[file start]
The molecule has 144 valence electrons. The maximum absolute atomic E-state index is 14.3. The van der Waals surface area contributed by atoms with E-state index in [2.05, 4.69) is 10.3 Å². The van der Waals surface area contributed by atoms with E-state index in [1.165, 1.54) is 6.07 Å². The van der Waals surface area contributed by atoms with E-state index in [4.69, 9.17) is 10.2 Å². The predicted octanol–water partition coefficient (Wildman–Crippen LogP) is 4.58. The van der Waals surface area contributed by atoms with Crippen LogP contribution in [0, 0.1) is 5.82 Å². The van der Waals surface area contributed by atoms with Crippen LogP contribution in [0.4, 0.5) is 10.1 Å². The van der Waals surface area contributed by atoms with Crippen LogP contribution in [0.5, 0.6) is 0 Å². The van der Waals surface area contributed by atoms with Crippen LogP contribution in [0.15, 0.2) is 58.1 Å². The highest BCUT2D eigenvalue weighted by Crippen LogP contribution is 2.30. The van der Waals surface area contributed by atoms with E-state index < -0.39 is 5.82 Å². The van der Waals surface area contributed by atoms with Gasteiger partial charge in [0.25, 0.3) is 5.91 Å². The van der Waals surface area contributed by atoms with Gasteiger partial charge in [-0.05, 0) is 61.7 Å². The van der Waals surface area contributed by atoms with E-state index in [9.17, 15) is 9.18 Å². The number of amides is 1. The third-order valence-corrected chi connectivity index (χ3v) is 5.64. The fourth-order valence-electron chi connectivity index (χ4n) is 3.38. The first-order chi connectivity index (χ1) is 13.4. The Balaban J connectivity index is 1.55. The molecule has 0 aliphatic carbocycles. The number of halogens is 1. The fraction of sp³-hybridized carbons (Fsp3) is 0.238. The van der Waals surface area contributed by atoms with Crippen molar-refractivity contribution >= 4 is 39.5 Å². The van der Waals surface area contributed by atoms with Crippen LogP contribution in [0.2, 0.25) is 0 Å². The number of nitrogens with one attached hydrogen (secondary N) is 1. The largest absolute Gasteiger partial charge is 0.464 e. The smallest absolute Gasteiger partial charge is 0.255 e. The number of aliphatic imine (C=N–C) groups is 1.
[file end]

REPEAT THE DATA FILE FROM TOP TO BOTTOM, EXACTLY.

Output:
The molecule has 144 valence electrons. The maximum absolute atomic E-state index is 14.3. The van der Waals surface area contributed by atoms with E-state index in [2.05, 4.69) is 10.3 Å². The van der Waals surface area contributed by atoms with E-state index in [1.165, 1.54) is 6.07 Å². The van der Waals surface area contributed by atoms with E-state index in [4.69, 9.17) is 10.2 Å². The predicted octanol–water partition coefficient (Wildman–Crippen LogP) is 4.58. The van der Waals surface area contributed by atoms with Crippen LogP contribution in [0, 0.1) is 5.82 Å². The van der Waals surface area contributed by atoms with Crippen LogP contribution in [0.4, 0.5) is 10.1 Å². The van der Waals surface area contributed by atoms with Crippen LogP contribution in [0.5, 0.6) is 0 Å². The van der Waals surface area contributed by atoms with Crippen LogP contribution in [0.15, 0.2) is 58.1 Å². The highest BCUT2D eigenvalue weighted by Crippen LogP contribution is 2.30. The van der Waals surface area contributed by atoms with E-state index < -0.39 is 5.82 Å². The van der Waals surface area contributed by atoms with Gasteiger partial charge in [0.25, 0.3) is 5.91 Å². The van der Waals surface area contributed by atoms with Gasteiger partial charge in [-0.05, 0) is 61.7 Å². The van der Waals surface area contributed by atoms with E-state index in [9.17, 15) is 9.18 Å². The number of amides is 1. The third-order valence-corrected chi connectivity index (χ3v) is 5.64. The fourth-order valence-electron chi connectivity index (χ4n) is 3.38. The first-order chi connectivity index (χ1) is 13.4. The Balaban J connectivity index is 1.55. The molecule has 0 aliphatic carbocycles. The number of halogens is 1. The fraction of sp³-hybridized carbons (Fsp3) is 0.238. The van der Waals surface area contributed by atoms with Crippen molar-refractivity contribution >= 4 is 39.5 Å². The van der Waals surface area contributed by atoms with Crippen LogP contribution in [0.2, 0.25) is 0 Å². The number of nitrogens with one attached hydrogen (secondary N) is 1. The largest absolute Gasteiger partial charge is 0.464 e. The smallest absolute Gasteiger partial charge is 0.255 e. The number of aliphatic imine (C=N–C) groups is 1.